The Arduino has an LED in it that you can control, in this tutorial we’ll see how to make it blink. All you need is your Ardunio connected to your computer with the USB cable.
Open up Embrio and make a new project, I’ll call this one Blink Built In LED. The new project starts with an agent that is already open for editing. Right click somewhere on the editor and add an Analog / Digital output node from the Input Output menu. From the pin type drop down select Digital, then select Pin 13, which is the pin that the built in LED is connected to.
Now connect to your Arduino using the communication panel in the bottom left of the screen. First make sure you have the correct Arduino model selected, then make sure you have the correct com port, then click the connect button. The Arduino logo will pop up while Embrio uses the Arduino software to upload a connection program. When it’s done, you’ll see a “good connection” message in the serial communication area. If there’s a problem, like you picked the wrong ardunio or port, the error will be shown on the bottom right of the screen.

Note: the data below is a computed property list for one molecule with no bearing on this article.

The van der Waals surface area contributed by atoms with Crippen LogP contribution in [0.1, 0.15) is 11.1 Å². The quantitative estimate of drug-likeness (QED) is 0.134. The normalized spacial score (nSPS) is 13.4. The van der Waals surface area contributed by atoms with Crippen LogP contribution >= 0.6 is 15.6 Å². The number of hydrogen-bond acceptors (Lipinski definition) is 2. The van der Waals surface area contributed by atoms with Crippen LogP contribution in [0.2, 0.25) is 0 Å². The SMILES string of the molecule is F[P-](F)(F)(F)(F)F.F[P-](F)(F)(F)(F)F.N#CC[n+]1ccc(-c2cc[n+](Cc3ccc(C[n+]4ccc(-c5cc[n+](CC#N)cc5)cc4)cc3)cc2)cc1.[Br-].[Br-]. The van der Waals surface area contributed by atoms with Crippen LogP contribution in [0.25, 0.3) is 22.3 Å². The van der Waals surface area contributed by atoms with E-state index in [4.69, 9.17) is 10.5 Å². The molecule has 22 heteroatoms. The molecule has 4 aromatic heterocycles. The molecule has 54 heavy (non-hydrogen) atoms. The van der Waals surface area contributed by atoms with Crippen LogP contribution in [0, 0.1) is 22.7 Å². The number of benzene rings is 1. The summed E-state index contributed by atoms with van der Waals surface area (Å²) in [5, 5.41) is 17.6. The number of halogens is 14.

Now that Embrio is connected to your Arduino, you can click and drag on the Input Activation of the output node to turn on and off the LED. When the activation value goes above .5 the LED turns on, and turns back off when the activation is below .5. This is nice to see how it works, but I want the LED to turn on and off by itself. Next I add a Switch node from the flow control menu, and attach its output activation to the output node. Play with the switch node to see how it works by pressing on the input trigger buttons. When the switch is on it outputs an activation of 1, and 0 when its off. Clicking on the toggle switch turns the LED on and off.
I want the toggle trigger to repeatedly fire to make the LED blink. To do this, I add a Timer node from the Flow Control menu. When you click the Start trigger, the output animates from 0 to 1 over 1 second. You can change how many seconds the timer takes by setting the Max Seconds value, but I’ll leave it at one. Notice that when the timer finishes, the Finished output trigger fires. I want the timer to run again after it finishes, so I’ll drag a connection from the Finished trigger to the Start input trigger. When the timer finishes, I also want it to toggle the switch, so I also connect the Finished trigger to the Toggle input on the switch. Now the LED is blinking!
I manually started this timer running. I want it to start by itself when the program starts, so I add a startup trigger node from the Flow Control menu and connect it to the Start input on the trigger. Now the program is done, so I click on the Compile and Upload button to upload the finished program which now runs on the Arduino without a connection to Embrio.